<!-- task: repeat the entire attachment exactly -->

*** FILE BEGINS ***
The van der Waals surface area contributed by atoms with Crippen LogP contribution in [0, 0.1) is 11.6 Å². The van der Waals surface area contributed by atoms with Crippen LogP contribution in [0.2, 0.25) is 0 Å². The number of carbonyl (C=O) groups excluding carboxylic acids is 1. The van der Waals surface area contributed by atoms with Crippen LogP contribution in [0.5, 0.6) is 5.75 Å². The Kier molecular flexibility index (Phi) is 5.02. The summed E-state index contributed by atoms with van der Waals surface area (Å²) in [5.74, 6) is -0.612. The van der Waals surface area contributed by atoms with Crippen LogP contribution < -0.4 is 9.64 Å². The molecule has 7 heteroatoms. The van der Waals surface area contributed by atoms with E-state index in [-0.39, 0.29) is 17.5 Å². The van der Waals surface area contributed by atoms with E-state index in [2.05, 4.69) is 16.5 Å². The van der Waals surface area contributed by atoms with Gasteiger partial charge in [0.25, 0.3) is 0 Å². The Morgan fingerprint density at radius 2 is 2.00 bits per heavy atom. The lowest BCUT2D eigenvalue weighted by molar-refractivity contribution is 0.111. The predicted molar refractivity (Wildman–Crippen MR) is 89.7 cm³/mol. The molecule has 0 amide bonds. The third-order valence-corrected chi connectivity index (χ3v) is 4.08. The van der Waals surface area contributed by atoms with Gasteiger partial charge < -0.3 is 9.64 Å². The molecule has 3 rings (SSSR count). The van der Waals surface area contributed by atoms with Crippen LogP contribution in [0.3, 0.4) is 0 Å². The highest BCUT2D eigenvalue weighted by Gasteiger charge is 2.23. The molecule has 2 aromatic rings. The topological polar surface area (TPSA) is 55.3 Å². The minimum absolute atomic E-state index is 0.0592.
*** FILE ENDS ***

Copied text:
The van der Waals surface area contributed by atoms with Crippen LogP contribution in [0, 0.1) is 11.6 Å². The van der Waals surface area contributed by atoms with Crippen LogP contribution in [0.2, 0.25) is 0 Å². The number of carbonyl (C=O) groups excluding carboxylic acids is 1. The van der Waals surface area contributed by atoms with Crippen LogP contribution in [0.5, 0.6) is 5.75 Å². The Kier molecular flexibility index (Phi) is 5.02. The summed E-state index contributed by atoms with van der Waals surface area (Å²) in [5.74, 6) is -0.612. The van der Waals surface area contributed by atoms with Crippen LogP contribution < -0.4 is 9.64 Å². The molecule has 7 heteroatoms. The van der Waals surface area contributed by atoms with E-state index in [-0.39, 0.29) is 17.5 Å². The van der Waals surface area contributed by atoms with E-state index in [2.05, 4.69) is 16.5 Å². The van der Waals surface area contributed by atoms with Gasteiger partial charge in [0.25, 0.3) is 0 Å². The Morgan fingerprint density at radius 2 is 2.00 bits per heavy atom. The lowest BCUT2D eigenvalue weighted by molar-refractivity contribution is 0.111. The predicted molar refractivity (Wildman–Crippen MR) is 89.7 cm³/mol. The molecule has 0 amide bonds. The third-order valence-corrected chi connectivity index (χ3v) is 4.08. The van der Waals surface area contributed by atoms with Gasteiger partial charge < -0.3 is 9.64 Å². The molecule has 3 rings (SSSR count). The van der Waals surface area contributed by atoms with Crippen LogP contribution in [0.3, 0.4) is 0 Å². The highest BCUT2D eigenvalue weighted by Gasteiger charge is 2.23. The molecule has 2 aromatic rings. The topological polar surface area (TPSA) is 55.3 Å². The minimum absolute atomic E-state index is 0.0592.